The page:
Why truth on carbon tax is more power for Labor

Carbon tax protest

Police escort anti-carbon tax protesters after they interrupted parliament’s question time. Picture: Kym Smith
Source: The Australian

GETTING a nasty reminder of the carbon tax stamped on every power bill sounds like a nightmare for the Labor Party.

But Julia Gillard’s decision to back itemised carbon tax impact statements on household power bills is a smart move.

Liberal premiers plotted the push to turn every electricity bill in Australia into anti-carbon tax billboard.

They want every bill to clearly show what portion of the quarterly impost is the result of the new tax.

But the prime minister has clearly decided to embrace the political maxim Hang A Lantern On Your Problem. Or, if in doubt, get it out.

Yesterday she told Queenslanders that she supported moves to lay out the damage in black and white for families as a “truth telling” exercise.

“I think it’s important to be upfront with people and tell them the truth,” she said. “Carbon pricing will make a difference on electricity prices. We’ve always said that. I’m very happy to be talking to people in Queensland about the actual figures.”

Now, if power companies argue it’s too hard, that’s their problem. The states can’t blame Labor which has now given the transparency push the green light. Power bills have been rising dramatically without a carbon tax and will continue to do so.

Slapping a carbon tax and an estimated 10 per cent tax impost on top of those bills will hurt families.

But greater transparency is the best argument Labor has against Liberal premiers trying to force them to carry the can for all of the increase.

There’s a sting in the offer of course, Gillard wants state governments to make it clear what’s driving the other increases such as the failure of the states to invest in poles and wires.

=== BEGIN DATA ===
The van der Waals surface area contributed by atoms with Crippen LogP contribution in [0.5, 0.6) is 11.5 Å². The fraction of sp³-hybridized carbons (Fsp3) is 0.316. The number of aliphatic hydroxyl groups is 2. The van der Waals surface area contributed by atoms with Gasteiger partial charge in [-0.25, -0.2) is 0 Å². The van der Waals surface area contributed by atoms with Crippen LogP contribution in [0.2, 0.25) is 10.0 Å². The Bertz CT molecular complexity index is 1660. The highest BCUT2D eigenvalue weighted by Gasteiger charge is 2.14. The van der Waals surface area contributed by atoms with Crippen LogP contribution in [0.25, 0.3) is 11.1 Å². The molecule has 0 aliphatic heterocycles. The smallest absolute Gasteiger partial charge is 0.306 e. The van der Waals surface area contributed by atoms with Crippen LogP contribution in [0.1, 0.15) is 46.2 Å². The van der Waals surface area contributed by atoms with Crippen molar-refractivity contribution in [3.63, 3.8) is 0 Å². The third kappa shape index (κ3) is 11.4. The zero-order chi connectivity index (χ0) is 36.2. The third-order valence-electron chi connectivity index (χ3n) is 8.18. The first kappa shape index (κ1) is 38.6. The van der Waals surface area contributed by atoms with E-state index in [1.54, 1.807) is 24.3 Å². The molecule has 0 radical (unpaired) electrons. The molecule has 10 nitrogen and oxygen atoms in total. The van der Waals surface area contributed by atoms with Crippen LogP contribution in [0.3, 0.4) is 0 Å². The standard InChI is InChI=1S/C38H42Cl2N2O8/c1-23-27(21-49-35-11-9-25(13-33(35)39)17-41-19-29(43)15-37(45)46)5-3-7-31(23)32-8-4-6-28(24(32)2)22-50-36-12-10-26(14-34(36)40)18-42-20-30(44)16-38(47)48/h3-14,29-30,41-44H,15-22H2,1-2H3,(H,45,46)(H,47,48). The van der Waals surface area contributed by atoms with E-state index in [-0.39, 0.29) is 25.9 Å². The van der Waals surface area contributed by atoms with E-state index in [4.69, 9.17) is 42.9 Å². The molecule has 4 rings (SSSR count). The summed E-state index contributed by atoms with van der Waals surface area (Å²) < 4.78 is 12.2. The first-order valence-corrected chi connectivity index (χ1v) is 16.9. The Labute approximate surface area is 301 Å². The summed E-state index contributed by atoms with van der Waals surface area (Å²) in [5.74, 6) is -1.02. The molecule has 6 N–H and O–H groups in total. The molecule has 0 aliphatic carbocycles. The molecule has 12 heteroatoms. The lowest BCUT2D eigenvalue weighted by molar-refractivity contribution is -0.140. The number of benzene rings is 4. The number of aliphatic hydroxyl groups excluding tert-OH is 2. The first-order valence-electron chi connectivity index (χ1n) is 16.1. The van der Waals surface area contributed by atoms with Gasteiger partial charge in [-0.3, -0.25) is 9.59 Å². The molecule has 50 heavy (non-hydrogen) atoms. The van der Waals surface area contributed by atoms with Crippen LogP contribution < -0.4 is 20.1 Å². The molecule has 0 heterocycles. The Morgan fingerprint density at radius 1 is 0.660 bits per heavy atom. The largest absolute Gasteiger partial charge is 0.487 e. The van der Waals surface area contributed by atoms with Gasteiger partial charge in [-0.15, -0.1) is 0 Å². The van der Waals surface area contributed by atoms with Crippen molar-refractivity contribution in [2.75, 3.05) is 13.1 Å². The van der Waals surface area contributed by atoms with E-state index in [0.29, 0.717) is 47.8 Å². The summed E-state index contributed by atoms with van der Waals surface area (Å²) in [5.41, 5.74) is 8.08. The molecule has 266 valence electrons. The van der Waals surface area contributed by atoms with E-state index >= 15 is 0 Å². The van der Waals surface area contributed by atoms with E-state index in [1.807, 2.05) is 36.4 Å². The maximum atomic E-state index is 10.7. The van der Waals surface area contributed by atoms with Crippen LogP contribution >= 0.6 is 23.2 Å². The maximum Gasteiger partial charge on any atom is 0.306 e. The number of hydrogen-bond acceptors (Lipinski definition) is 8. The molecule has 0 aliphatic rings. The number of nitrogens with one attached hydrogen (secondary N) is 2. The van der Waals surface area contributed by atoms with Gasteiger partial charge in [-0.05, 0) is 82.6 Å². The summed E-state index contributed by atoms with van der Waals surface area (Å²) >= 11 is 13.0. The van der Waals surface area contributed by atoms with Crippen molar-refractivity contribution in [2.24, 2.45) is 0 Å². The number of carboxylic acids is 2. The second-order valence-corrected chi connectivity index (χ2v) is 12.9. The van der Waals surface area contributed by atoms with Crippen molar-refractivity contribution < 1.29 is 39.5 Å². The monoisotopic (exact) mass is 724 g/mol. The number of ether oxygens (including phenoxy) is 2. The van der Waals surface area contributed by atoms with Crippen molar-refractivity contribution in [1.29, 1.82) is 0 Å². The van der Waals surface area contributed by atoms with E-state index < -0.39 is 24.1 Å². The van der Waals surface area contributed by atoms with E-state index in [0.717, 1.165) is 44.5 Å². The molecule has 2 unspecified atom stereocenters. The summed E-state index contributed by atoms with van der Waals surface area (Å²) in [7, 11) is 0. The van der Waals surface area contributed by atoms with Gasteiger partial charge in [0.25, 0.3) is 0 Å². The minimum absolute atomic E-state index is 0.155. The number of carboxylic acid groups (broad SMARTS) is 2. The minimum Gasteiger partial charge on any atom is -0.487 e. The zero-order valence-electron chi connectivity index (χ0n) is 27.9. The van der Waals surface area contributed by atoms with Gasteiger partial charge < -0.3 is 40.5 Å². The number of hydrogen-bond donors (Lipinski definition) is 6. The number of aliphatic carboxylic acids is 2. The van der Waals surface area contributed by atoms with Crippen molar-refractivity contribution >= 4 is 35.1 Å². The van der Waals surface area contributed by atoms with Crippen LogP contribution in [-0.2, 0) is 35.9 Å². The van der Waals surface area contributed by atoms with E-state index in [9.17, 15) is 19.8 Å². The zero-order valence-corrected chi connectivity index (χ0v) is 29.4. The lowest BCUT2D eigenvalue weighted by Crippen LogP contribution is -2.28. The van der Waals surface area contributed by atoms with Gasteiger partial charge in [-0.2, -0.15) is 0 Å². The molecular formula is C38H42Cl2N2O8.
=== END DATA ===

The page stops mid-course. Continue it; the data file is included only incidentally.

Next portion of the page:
In NSW, where average prices are $2484 a year the carbon tax is likely to translate in an extra $250 a year.

But there are fears that NSW energy prices could rise by 25 per cent when the recommended annual increase is handed down. If only 10 per cent of that is the carbon tax, it’s actually in the Gillard government’s interests not to let Barry O’Farrell blame her for the lot.

In Queensland, it’s expected the carbon tax will drive up household electricity bills by 11.2 per cent or an average $192.35 next year. The Treasury has previously predicted increases of about 10 per cent.

In South Australia, where average bills are closer to $1600 it will cost about $160 extra.

That tells you something about electricity prices too. There’s a startling $1000 difference in annual electricity bills between NSW and South Australia and the ACT.

WA’s wily Premier Colin Barnett has led the charge in ensuring the carbon tax is spelt out. “It is a tax, and just like GST on your bill, the carbon tax should also be shown on your bill,” Mr Barnett said last week.

Tony Abbott then joined the push writing to the prime minister that greater transparency was required.

“Given the $30 million advertising campaign to date and more than $10 million that has been put aside in the Budget … the decent thing … to do is ensure that the carbon tax’s impact is fully transparent,” Mr Abbott wrote. He even threatened to introduce legislation to force greater transparency on power bills.

But now rather than allow herself to be boxed into a corner and look sneaky on the impact of a carbon tax, Gillard has told the premiers to bring it on.

Greater transparency can work in Labor’s favour when fighting misinformation on the carbon tax.

If only the PM could now find the antidote to be being remembered as a politician who breaks her promises, she might stand a chance.



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